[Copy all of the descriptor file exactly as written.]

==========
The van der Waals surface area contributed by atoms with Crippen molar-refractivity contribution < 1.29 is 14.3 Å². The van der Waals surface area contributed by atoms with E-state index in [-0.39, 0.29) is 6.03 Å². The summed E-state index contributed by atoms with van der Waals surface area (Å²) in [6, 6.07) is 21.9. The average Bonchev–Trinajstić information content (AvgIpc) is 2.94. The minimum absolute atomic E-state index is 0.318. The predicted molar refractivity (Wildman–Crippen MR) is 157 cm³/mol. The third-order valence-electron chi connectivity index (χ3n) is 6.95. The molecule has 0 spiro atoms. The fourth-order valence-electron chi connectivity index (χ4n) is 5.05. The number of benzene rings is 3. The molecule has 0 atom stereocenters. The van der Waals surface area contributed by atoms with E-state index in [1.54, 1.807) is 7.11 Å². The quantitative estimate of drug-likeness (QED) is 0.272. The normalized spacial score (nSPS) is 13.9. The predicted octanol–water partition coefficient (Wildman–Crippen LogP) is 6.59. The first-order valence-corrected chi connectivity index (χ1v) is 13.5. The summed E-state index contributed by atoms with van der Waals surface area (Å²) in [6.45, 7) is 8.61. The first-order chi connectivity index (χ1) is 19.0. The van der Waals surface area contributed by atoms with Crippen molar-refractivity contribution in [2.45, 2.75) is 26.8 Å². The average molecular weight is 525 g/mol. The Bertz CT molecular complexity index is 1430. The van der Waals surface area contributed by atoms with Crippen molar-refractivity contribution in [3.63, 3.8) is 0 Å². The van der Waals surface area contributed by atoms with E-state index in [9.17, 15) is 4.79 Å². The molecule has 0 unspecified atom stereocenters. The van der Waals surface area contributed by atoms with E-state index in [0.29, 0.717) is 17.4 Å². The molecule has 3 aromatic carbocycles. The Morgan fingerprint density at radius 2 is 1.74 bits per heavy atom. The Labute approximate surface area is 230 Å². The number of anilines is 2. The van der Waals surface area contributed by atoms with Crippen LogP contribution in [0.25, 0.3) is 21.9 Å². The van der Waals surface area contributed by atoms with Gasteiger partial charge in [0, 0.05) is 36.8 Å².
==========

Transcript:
The van der Waals surface area contributed by atoms with Crippen molar-refractivity contribution < 1.29 is 14.3 Å². The van der Waals surface area contributed by atoms with E-state index in [-0.39, 0.29) is 6.03 Å². The summed E-state index contributed by atoms with van der Waals surface area (Å²) in [6, 6.07) is 21.9. The average Bonchev–Trinajstić information content (AvgIpc) is 2.94. The minimum absolute atomic E-state index is 0.318. The predicted molar refractivity (Wildman–Crippen MR) is 157 cm³/mol. The third-order valence-electron chi connectivity index (χ3n) is 6.95. The molecule has 0 spiro atoms. The fourth-order valence-electron chi connectivity index (χ4n) is 5.05. The number of benzene rings is 3. The molecule has 0 atom stereocenters. The van der Waals surface area contributed by atoms with E-state index in [1.54, 1.807) is 7.11 Å². The quantitative estimate of drug-likeness (QED) is 0.272. The normalized spacial score (nSPS) is 13.9. The predicted octanol–water partition coefficient (Wildman–Crippen LogP) is 6.59. The first-order valence-corrected chi connectivity index (χ1v) is 13.5. The summed E-state index contributed by atoms with van der Waals surface area (Å²) in [6.45, 7) is 8.61. The first-order chi connectivity index (χ1) is 19.0. The van der Waals surface area contributed by atoms with Crippen molar-refractivity contribution in [2.45, 2.75) is 26.8 Å². The average molecular weight is 525 g/mol. The Bertz CT molecular complexity index is 1430. The van der Waals surface area contributed by atoms with Crippen molar-refractivity contribution in [3.63, 3.8) is 0 Å². The van der Waals surface area contributed by atoms with E-state index in [9.17, 15) is 4.79 Å². The molecule has 0 unspecified atom stereocenters. The van der Waals surface area contributed by atoms with E-state index in [0.29, 0.717) is 17.4 Å². The molecule has 3 aromatic carbocycles. The Morgan fingerprint density at radius 2 is 1.74 bits per heavy atom. The Labute approximate surface area is 230 Å². The number of anilines is 2. The van der Waals surface area contributed by atoms with Crippen LogP contribution in [0.25, 0.3) is 21.9 Å². The van der Waals surface area contributed by atoms with Gasteiger partial charge in [0, 0.05) is 36.8 Å².